For our recurring feature Material, exploring the physical matter of art-making, filmmaker Pablo Tapia-Plá visited the New York studio of Nicolas Party and the historic Maison du Pastel atelier in Paris to watch the transformation of a single, humble material that is central to the artist’s work.
Over the last decade, Party, born in Lausanne in 1980, has achieved critical admiration for his familiar yet unsettling reevaluation of the genres of landscape, portraiture and still life, through which he simultaneously celebrates and challenges conventions of representational painting.
Soft pastel is a fragile and ultimately temporal medium that experienced its brief golden age in eighteenth-century France and a revival in the latter part of the nineteenth century, brought about by artists like Degas, Bonnard and Cassatt. Much of Party’s work is created in this somewhat idiosyncratic choice of medium for a 21st-century artist.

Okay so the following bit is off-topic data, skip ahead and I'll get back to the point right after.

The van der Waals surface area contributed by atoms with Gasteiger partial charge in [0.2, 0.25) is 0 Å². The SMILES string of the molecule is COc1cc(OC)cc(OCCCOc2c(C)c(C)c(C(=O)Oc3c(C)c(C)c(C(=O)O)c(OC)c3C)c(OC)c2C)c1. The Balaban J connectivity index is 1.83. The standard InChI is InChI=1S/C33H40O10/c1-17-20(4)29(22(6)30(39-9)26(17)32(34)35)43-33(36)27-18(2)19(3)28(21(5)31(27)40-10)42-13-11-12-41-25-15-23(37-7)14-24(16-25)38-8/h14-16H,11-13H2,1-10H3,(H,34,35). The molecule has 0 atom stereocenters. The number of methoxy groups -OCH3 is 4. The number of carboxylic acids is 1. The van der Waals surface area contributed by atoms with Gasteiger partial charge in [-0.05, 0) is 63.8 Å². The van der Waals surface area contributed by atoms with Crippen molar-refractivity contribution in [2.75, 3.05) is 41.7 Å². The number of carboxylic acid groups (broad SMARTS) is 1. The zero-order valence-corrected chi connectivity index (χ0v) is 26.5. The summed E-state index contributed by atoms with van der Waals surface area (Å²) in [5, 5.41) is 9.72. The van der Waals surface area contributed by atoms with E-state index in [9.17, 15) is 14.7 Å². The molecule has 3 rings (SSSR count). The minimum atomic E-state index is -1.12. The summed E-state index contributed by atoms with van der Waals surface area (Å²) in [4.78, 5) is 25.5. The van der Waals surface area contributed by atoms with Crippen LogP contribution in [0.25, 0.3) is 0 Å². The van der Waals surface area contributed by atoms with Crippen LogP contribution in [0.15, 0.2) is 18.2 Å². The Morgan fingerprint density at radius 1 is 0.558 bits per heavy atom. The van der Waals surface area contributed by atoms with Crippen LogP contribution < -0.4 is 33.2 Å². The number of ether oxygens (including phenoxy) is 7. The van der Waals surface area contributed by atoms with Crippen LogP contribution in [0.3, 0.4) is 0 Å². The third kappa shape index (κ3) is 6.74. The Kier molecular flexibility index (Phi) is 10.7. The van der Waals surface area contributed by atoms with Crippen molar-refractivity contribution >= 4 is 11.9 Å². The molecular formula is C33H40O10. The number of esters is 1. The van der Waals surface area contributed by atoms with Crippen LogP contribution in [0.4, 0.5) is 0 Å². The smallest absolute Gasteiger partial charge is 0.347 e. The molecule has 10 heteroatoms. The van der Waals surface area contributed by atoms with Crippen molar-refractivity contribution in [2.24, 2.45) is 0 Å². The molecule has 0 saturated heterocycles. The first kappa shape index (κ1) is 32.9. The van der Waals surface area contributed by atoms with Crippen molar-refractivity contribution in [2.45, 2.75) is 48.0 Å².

“It’s a very different way to work with colors,” says Party. “If you work with paint, you kind of imagine a color or you work a color while you’re doing it. You have to make it to see it. In pastel, it’s right there.” The material allows for exceptional degrees of intensity and fluidity in the artist’s depictions of scenes natural, manmade and imagined.
Nicolas Party’s first solo exhibition in Hong Kong, “Red Forest,” was on view at Hauser & Wirth from 30 June – 24 September 2022.